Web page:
Over the last 35 years I have worked with groups in many countries and many organisations. I have enjoyed working with others in their problem structuring and count myself to be fortunate and privileged to have learned with others who are often struggling against overwhelming issues. I have made use of many interesting and useful methods but have gradually been making my way to a truly reflective and practical group dynamics process. A process which is systemic and innovative, relatively straightforward in presentation and engagement yet capable of almost unlimited exploration in the depths.

Harold Bridger’s Double Task model is key and central to this but in Wisdom in Groups a variety of sympathetic and provocative additions help to produce what feels to me to be a bewitching process.

The future of civic society is contingent on the coherence of humanity working together at scale. It is my belief that we have always been at our best when we are at our best together. Wisdom in Groups seeks to find that ‘best’ and help delegates to attain and retain the means to the end.

I am truly excited by the prospect of Wisdom in Groups and co-learning with you.

Jo Kennedy

I am delighted to have the opportunity to co-direct the Wisdom in Groups event in April 2018. Over the past 7 years, I have been a participant, a staff member and a co-director, and it is one of the highlights of my working year.

We have changed the format a bit this time, to reflect both the changing context we are living and working in, and to respond to feedback from participants and new staff members; but it retains the integrity of the central structure, originally conceived and devised by Harold Bridger.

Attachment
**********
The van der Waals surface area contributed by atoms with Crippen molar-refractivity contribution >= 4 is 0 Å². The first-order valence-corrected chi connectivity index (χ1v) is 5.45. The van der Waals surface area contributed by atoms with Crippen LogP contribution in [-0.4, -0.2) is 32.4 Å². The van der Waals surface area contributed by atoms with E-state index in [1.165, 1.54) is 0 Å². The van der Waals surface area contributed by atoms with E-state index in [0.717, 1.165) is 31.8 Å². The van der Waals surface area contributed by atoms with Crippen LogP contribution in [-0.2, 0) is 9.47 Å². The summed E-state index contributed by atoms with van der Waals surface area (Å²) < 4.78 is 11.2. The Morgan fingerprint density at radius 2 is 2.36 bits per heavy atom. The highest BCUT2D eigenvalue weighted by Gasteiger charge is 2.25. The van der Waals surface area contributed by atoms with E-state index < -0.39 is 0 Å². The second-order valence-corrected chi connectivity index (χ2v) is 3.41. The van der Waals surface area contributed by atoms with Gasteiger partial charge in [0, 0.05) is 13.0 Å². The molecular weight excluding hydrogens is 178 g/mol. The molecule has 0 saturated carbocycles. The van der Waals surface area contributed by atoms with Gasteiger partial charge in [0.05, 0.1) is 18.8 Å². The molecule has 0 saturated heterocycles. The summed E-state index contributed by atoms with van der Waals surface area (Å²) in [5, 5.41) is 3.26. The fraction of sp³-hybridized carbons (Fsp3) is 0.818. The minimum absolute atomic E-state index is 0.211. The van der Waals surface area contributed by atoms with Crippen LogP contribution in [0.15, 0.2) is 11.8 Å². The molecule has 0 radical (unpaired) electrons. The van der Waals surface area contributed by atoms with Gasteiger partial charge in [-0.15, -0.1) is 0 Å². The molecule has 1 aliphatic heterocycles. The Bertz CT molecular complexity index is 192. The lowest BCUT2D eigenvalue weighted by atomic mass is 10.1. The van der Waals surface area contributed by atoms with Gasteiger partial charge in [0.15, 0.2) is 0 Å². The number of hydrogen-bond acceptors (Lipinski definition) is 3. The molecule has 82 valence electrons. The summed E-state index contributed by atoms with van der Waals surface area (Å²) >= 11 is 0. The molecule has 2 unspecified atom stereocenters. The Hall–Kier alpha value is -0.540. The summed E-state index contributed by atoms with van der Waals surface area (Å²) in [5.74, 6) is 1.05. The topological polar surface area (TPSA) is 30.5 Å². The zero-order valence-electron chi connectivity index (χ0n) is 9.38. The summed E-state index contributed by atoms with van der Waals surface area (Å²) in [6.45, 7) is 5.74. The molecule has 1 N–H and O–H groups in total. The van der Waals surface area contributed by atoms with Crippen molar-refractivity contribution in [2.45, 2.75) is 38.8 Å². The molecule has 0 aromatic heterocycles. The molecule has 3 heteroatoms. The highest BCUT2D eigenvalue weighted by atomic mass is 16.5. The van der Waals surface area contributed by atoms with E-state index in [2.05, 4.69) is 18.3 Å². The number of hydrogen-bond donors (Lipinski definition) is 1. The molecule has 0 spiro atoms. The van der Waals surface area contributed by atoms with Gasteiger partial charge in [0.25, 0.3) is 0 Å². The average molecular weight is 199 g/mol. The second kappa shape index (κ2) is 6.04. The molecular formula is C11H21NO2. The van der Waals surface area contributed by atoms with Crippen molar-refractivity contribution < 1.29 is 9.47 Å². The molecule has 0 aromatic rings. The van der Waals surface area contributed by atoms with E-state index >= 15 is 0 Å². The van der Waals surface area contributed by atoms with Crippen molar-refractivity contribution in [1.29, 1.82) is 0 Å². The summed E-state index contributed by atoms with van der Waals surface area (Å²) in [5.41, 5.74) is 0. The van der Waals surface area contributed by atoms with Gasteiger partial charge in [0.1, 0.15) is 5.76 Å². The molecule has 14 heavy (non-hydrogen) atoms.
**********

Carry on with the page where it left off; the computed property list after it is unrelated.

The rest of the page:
I think of the Wisdom in Groups event as a ‘headspa’, where my beliefs and assumptions were ‘scrubbed down’ and I came out renewed and refreshed.  When I came on it as a participant, I was the leader of an organisation, which had a long and complex history, and I was facing some difficult dynamics both within my team and on my board. The double task model gave me clarity both about the work we did and the way we did that work. The consultancy groups gave me a chance to explore and analyse some of the issues facing me so that I could take some steps forward. But it was in the ‘search’ group that I learned the most: about myself, and how others experience me; about what motivates others and about how groups operate.

I left the event feeling stronger and more resilient. That feeling lasting and enabled me to the take the actions I needed to take in my role. The event marked a step change in my understanding of myself as a leader. I don’t always get it right now but I believe that I can, and I no longer suffer from what some people call ‘imposter syndrome’, a sense that one day someone will expose how ill equipped I am to inhabit the role I have.

I have gone on to use the ‘double task’ model in my daily work as a leadership and organisational development consultant. Peter Drucker came up with a saying ‘culture eats strategy for breakfast’ and I see this in many of the organisations I go into. Using the double task with leaders and teams helps us to work together on strategy and culture at the same time, so that any changes, they introduce are firmly rooted in the reality of the present, and lead to better outcomes in the future.

Over the past 6 years, I have taken great satisfaction in seeing participants benefit in the same way that I did.